Regardless, after buying the brokerage firm and a seat on the NYSE for $50,000, Davis had $50,000 left over to buy insurance stocks. (A lesson from the Sam Walton school: if you want to get really rich, it helps to start by marrying rich.) As he had correctly concluded, insurance stocks were incredibly cheap, with high quality firms trading at four times earnings and a fraction of book value. By comparison, the S&P 500 today trades at twenty-two times forward earnings.
A look at Warren Buffett’s analysis of GEICO from 1951 gives a sense of the market environment for insurance stocks at the time. Buffett observes that GEICO has a unique model of selling directly to policyholders rather than through agents, which allows it to sell policies at discounts of up to 30% and still achieve profit margins of 28% (vs. the 7% average of its peers).
He notes further that GEICO was a true growth company, having tripled the number of policyholders in the last five years, and with significant room to grow. (At the time, GEICO had 144,000 policyholders; today, it has 17 million.) And it was trading at only eight times earnings!
If that sounds cheap, consider that just three years prior, in 1948, an investment partnership had acquired a 50% stake in GEICO from an existing investor for a mere $712,500. That investment valued GEICO at less than book value and also less than two times the earnings GEICO would record in 1949.
Like Buffett, Davis was a disciple of Benjamin Graham, a Columbia University professor and investment manager who wrote the book on security analysis (the book, first published in 1934, is appropriately entitled Security Analysis). Graham is widely considered the father of modern investment analysis.
In 1949, Graham published another investment classic, The Intelligent Investor; later editions include a postscript recounting that around the time of the initial publication, his investment partnership acquired a 50% stake in a promising insurance company. He marvels that he and his partners made far more money on this investment in GEICO than on all of the other investments he made in his entire career, combined. (The initial investment of $712,500 produced profits of over $300 million by the time he completed the fourth edition in 1972.)
Buffett studied under Graham at Columbia and worked for him briefly at his investment firm, Graham-Newman, while Davis knew Graham and served as president of the New York Society of Security Analysts (NYSSA), an organization founded by Graham to promote the fledgling profession.
From his recent experience as an insurance regulator, Davis brought with him a deep understanding of the insurance business and insurance accounting. He also put in the effort to visit potential investments and rigorously interview management teams, at a time when that was not yet common practice. (So did Buffett.)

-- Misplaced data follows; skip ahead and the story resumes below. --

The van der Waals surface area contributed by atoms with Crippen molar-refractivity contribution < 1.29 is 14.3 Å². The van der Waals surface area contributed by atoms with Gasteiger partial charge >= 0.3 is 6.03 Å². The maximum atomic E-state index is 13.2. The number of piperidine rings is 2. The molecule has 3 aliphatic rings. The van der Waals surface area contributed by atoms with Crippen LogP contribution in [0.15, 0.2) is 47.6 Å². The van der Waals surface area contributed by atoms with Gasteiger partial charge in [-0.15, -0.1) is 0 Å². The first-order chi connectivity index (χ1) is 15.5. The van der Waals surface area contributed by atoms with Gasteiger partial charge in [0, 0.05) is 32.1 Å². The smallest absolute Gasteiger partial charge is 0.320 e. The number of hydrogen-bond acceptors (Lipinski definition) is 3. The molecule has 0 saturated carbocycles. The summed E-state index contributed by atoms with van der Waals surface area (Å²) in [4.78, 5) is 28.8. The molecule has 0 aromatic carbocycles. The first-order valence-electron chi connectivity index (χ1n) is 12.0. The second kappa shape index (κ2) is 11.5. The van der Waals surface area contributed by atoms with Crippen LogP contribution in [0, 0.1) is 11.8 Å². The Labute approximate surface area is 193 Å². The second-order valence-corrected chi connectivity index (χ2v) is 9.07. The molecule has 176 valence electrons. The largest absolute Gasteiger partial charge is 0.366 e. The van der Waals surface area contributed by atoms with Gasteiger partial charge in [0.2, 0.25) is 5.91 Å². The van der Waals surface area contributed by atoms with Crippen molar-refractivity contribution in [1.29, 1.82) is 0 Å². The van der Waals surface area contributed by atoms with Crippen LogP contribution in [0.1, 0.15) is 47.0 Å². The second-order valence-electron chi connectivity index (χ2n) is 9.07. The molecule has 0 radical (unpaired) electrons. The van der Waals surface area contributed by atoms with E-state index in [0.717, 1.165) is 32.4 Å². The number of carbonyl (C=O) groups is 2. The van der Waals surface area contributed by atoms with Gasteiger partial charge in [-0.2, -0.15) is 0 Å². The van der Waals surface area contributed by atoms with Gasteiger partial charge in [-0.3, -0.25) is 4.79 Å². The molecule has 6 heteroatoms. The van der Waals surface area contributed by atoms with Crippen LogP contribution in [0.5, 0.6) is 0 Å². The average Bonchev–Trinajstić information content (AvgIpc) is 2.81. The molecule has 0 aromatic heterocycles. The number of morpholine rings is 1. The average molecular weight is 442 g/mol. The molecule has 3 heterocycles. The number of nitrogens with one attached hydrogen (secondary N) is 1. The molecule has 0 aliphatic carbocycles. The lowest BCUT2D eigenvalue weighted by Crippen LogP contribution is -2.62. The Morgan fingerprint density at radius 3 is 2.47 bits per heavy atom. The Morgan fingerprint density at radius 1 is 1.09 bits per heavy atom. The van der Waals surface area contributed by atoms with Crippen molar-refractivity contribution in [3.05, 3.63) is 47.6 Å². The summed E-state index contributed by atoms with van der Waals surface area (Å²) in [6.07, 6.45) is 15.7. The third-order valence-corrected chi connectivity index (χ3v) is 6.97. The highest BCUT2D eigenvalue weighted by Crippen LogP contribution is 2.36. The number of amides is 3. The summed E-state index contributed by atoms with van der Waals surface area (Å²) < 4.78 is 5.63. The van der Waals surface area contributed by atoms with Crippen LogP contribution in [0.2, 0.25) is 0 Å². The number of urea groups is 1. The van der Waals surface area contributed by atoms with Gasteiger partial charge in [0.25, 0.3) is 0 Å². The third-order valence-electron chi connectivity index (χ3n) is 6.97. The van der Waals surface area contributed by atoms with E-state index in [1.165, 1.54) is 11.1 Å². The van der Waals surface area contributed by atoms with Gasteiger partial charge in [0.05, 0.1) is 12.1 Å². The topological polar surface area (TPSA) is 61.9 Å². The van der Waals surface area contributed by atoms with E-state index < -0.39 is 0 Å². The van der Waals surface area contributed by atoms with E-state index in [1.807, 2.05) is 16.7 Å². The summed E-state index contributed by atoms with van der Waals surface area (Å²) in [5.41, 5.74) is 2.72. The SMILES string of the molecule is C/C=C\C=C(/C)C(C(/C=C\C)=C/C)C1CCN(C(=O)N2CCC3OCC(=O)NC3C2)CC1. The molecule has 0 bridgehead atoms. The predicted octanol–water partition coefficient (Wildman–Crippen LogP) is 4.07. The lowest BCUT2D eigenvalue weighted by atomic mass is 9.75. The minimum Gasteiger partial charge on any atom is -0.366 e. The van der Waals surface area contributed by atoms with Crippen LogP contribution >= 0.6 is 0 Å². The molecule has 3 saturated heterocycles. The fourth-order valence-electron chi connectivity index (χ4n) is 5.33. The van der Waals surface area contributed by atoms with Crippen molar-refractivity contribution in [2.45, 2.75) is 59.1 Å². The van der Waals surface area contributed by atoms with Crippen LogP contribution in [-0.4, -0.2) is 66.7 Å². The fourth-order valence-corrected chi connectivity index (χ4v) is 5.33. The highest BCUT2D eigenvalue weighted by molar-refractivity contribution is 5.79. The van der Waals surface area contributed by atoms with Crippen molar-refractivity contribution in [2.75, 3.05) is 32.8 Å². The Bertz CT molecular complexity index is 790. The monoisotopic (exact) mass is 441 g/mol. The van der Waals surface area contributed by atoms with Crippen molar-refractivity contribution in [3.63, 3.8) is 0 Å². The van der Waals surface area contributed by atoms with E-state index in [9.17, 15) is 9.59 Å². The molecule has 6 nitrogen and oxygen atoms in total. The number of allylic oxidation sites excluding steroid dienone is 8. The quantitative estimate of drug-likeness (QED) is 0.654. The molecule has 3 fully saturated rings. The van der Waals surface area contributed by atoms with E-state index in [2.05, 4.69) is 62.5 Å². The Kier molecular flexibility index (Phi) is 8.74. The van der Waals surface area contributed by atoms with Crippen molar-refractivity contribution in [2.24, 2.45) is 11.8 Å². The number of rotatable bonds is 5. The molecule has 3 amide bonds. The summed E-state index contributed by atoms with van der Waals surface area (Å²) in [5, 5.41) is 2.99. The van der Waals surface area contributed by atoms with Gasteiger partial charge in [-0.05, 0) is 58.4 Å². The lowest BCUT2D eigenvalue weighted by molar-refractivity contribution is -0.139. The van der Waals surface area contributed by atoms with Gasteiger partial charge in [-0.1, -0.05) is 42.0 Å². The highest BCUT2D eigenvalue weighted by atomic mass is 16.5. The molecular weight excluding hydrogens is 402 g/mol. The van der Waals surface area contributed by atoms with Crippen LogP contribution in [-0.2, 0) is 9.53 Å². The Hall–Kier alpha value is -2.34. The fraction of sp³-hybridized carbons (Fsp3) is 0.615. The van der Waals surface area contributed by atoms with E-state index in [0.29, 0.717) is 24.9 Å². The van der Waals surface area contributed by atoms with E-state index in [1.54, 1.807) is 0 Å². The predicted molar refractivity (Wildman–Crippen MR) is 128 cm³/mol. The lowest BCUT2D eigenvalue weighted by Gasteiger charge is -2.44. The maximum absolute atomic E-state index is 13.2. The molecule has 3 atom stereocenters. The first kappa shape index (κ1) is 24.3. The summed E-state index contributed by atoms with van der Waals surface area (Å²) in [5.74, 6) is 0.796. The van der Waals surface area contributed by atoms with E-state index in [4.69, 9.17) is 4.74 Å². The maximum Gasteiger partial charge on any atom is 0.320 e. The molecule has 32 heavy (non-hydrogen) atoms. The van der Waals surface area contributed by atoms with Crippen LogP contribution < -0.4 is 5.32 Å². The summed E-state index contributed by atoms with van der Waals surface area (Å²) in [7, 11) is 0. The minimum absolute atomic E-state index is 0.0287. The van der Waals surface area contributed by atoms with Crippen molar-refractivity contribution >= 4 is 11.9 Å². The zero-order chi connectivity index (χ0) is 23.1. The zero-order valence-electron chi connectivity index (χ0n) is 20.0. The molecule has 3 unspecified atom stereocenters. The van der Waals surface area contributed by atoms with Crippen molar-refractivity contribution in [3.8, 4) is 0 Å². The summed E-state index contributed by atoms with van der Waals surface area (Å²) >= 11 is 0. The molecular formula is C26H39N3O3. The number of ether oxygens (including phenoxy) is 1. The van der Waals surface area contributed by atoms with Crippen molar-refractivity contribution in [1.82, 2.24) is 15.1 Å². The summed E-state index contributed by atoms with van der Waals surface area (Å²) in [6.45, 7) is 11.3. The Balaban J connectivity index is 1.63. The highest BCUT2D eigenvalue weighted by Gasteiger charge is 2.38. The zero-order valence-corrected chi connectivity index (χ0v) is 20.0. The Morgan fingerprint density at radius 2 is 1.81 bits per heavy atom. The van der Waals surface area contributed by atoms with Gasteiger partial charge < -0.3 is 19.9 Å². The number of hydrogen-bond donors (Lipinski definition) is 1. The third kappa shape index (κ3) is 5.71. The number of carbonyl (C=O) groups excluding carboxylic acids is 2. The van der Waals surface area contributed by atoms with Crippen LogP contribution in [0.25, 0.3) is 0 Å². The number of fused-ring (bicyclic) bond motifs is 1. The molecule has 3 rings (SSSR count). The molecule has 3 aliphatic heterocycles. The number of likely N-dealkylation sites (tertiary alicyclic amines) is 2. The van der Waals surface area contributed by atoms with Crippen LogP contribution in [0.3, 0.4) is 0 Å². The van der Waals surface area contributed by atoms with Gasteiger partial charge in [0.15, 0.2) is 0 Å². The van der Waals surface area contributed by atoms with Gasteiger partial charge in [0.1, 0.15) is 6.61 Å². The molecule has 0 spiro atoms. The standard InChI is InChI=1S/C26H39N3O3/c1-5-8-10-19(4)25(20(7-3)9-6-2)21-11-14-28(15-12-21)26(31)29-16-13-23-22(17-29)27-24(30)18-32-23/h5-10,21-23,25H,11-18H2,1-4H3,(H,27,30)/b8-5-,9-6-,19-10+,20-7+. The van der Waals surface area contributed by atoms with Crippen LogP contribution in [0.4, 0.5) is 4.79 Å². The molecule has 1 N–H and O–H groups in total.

Later on, in his 1979 letter to shareholders, Warren Buffett would write that the insurance business “tends to magnify, to an unusual degree, human managerial talent - or the lack of it”. Davis understood this well, and his ability to select good management teams - or in Davis’s words, to “separate the bluffers from the doers” - played a major role in his exceptional investment returns.
And what returns they were. His $50,000 investment in 1947 had grown to nearly $10 million by the end of 1959 ($92 million in 2021 dollars), a 200-fold return in thirteen years. That works out to an astounding 50% per year compounded - an amazing result for a diversified portfolio of public companies over a meaningful period of time.4
His returns over that period can be attributed, in approximately equal parts, to high market returns, superior security selection, and the use of margin debt - a confluence of factors that combined to produce a lollapalooza result.
The S&P 500 returned 17% per annum over that period, for a total return of 8x, as investors returned to the market in the wake of the Great Depression and WWII, and trading multiples expanded. That amount would be reduced to 13% after-tax, or 5x, if we assume a 25% tax rate.
Without the use of margin debt, Davis would have made about 30% after tax per year, for a total return of 30x.5 The difference between a 30x return and an 5x return is the impact of his superior security selection, or alpha.
It is his use of margin debt that really put him over the top, from 30x to 200x. He tended to borrow on a one-to-one basis, that is, for every dollar of equity he owned he would borrow a dollar, so for example when he started with $50,000, he borrowed another $50,000, so he could invest $100,000. As his stocks appreciated, he was able to take out larger loans and buy more stock.
This had the effect of turbocharging returns, but only by adding an additional source of risk. Turbocharging works both ways; a market drawdown can force a margin call, in which the lender can force an investor to sell cheaply to repay outstanding debt, even if it means wiping out the investor completely.